As the name implies, prepaid interest is money owed to a bank or mortgage lender and paid before its due date. You must pay it before the due date for several reasons, but the main reason is that mortgages are paid after the due date.
Since interest must accrue over time before anyone pays it, mortgage payments are due after the end of the month. Unlike rent, which is paid before the month in which the home is occupied, this is different.
The reason for prepaid interest on the mortgage
The loan’s cost between the mortgage’s closing and the first payment is known as prorated interest. Each day from the closing date until the first mortgage payment is due; the lender will charge prorated interest based on the interest rate for the term of the loan.
The lender must legally disclose the prepaid interest on your mortgage before the closing date. The loan estimate and closing statement will show this amount.
It summarizes the details of the monthly mortgage payments and loan fees. The amount will be included in your overall loan and shown in a section called “prepayments.”
On the other hand, the total price of the prepaid interest depends on the interest rate and the total loan amount purchased. Although it is usually a lower cost when compared to prepayments.
Calculating prepaid interest
Prepaid interest is usually calculated based on the interest already accrued on your mortgage balance as of the first day. You will need to use your mortgage interest rate, the initial loan balance, and the number of days between the closing date and the end of the month if you want to double-check the calculations behind prepaid interest costs.
Let’s take an example of a $200,000 mortgage loan with an annual interest rate of 4%. Typically, if you pay off this mortgage ten days before the end of the month, you will determine prepaid interest as shown below:
- Calculate your daily rate by taking your annual interest rate and dividing by 365 (4% / 365 = 0.011%)
- To get the daily interest rate, multiply the daily rate by the amount of your mortgage loan: 0.011% x $200,000 = $21.92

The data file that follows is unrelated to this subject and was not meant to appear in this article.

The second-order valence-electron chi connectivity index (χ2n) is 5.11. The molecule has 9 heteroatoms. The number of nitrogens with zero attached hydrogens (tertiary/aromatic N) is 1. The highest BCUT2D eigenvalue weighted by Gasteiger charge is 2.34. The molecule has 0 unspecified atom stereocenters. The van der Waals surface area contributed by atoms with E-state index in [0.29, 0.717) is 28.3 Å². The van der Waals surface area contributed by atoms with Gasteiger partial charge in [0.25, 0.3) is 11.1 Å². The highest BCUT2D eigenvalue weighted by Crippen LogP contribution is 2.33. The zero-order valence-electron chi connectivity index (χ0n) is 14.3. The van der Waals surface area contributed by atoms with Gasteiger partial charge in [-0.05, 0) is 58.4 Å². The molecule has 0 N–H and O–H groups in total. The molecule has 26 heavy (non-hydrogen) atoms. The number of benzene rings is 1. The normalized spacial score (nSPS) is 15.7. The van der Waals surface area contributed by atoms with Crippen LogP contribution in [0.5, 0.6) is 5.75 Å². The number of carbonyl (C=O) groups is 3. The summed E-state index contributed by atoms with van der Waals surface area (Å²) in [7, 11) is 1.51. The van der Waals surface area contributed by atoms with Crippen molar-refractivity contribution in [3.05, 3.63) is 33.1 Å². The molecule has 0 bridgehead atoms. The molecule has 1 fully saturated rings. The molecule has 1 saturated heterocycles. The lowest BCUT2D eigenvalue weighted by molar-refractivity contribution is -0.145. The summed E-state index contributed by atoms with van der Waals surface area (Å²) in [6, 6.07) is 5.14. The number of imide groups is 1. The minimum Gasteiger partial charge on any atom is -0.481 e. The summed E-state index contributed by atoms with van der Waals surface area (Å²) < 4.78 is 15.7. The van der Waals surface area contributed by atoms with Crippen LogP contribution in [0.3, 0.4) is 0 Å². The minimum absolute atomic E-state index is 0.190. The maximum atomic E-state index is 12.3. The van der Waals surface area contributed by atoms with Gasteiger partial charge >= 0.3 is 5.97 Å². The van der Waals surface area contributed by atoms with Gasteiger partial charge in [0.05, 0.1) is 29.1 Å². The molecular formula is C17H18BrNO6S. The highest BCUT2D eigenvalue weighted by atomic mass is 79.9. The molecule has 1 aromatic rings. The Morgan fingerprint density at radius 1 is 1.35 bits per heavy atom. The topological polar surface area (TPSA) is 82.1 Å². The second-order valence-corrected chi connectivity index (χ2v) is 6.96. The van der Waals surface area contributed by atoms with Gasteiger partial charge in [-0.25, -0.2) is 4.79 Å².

- To calculate the anticipated interest rate, multiply the daily interest by the days between closing and payment: $21.92 x 10 days = $219.20
However, an average mortgage loan of $200,000 at today’s rates should be about $22 per day. The actual interest paid upfront will vary depending on the size of the loan and the rate included in the calculation.
The exact calculation process may also change depending on the lender chosen. The daily interest rate, for example, may be determined by the lender as a percentage of the interest payment due in the first month of your amortization schedule.
While there is not much difference between these two approaches, it may help to explain the small differences between the prepaid installment in your documentation and your calculation.
Can I reduce the interest?
Delaying the closing date until the end of the month is the simplest method to reduce the cost of prepaid interest. However, this move will also indicate that you must complete the first mortgage payment shortly after paying the closing costs.
The added stress of making these two large payments in a row may not be worth the $200 you’ll save in prepaid interest if you tend to have cash flow problems.
You can avoid this difficulty by making enough money saved to meet both the closing costs and the first month’s payment. It won’t matter when you decide to set your closing date if you begin the mortgage application process by fully accounting for both costs.
Doing so allows you to choose a later signing date in the month when the prepaid interest will cost you less. While it is technically possible to minimize prepayment costs by reducing the loan size or interest rate, neither of these items is as susceptible to negotiation as the mortgage closing date. In either case, you should seek advice on the best solution.
Writer and content creator interested in Entrepreneurship, Marketing, Jobs and landlord issues. I have a bachelor’s degree in Communication from the Andrés Bello Catholic University, VE, and I also studied at Chatham University, USA. In this blog I write and collect information of interest around agreements, property and mortgage.